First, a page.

A sibling’s simple Christmas wish

Miriam Gwynne by Miriam Gwynne Additional Needs

Miriam Gwynne

Miriam Gwynne

Full time mum and carer for two truly wonderful autistic twins. I love reading, writing, walking, swimming and encouraging others. Don’t struggle a...

It’s been over three months now and it’s just becoming more normal.

My son just won’t be in the downstairs of the house after school.

He is autistic and non verbal with other complex needs and he can’t tell me what is troubling him.

Of course at age 12 wanting to be in his own room would be considered ‘normal’ but it’s so very different when your child has complex needs. 

The problem is he can’t be left unattended. 

He could have a seizure, he can’t communicate if he needs anything, he is developmentally just a young toddler and he still puts everything in his mouth, causes damage and isn’t safe to be alone. 

But how do you balance the needs of one child who has extremely high support needs with the needs of your other children? 

When my son was finally asleep last night and the monitors were all on I sat with his sister and we talked about school, friends, her toys and games, and then we moved on to Christmas. 

I asked her what she would like for Christmas and she handed me a simple drawing.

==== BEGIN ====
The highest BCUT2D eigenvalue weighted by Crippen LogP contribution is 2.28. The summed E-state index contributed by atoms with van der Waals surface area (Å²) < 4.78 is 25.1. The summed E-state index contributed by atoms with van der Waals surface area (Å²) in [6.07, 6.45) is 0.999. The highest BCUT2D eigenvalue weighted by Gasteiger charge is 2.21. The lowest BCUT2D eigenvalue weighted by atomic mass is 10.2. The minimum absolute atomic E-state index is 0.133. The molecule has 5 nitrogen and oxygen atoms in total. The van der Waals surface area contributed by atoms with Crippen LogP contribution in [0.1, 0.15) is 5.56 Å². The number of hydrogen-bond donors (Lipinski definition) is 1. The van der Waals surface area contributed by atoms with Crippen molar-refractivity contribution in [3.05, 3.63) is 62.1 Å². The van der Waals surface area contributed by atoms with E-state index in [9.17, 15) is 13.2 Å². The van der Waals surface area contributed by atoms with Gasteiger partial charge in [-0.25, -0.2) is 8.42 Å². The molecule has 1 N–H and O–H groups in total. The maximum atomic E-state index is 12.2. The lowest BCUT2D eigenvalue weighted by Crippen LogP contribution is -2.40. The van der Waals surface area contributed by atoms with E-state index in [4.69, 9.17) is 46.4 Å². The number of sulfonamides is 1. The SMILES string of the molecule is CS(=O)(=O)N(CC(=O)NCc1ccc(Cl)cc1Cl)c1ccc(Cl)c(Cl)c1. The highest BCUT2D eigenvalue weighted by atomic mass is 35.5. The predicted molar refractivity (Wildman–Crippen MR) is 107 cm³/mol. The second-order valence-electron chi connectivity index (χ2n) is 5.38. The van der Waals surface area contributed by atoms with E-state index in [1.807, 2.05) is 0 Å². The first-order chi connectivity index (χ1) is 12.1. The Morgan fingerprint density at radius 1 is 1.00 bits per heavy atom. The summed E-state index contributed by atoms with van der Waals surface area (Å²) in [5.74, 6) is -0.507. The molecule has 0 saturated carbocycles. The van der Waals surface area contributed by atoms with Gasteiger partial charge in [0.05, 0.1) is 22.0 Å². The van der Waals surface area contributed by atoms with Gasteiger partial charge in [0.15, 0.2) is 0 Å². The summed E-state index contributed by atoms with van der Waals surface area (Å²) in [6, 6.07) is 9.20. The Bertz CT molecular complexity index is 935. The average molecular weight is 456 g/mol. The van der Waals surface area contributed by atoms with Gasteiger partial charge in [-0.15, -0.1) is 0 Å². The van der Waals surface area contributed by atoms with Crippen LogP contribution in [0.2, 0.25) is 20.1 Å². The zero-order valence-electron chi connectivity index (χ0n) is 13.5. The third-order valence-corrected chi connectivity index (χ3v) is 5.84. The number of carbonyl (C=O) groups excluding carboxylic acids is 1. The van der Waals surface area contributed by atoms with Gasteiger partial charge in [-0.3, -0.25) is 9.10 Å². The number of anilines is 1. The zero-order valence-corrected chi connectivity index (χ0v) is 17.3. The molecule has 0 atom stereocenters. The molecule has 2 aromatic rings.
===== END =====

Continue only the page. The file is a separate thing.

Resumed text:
‘I miss you mum’ 

All she wanted as a sibling of a disabled child for Christmas was to have time with her mum.

The guilt can be hard to bear at times.

Like many I can find myself over compensating by getting her books or a new game or over planning the time we do get with activities like shopping, cooking or playing box games.

These are all good but sometimes all she wants is to be able to tell me about her day at school, or something she’s read or share her excitement that it started snowing.

Those are the things she misses as a sibling to a complex needs brother.

These are the things I miss as her mum too. 

Her simple drawing hit me hard but it also gave me the deepest respect for all the other siblings of complex needs children. 

Last night I made a promise to my daughter, not just for Christmas but for life.

When I look at things that will help my son, help my family and make things easier I promised her I wouldn’t just look at my sons needs but at hers too. 

Yes my son needs me but his sibling needs me just as much, not just at Christmas but in every other season too. 

She’s not asking for the latest toy, or the most expensive technology.

She’s not made a long list of wants or asked for something ridiculously expensive.

She’s asked for something every child should receive freely: love and time. 

The very thing we all need to give and receive in abundance, this year more than ever. 

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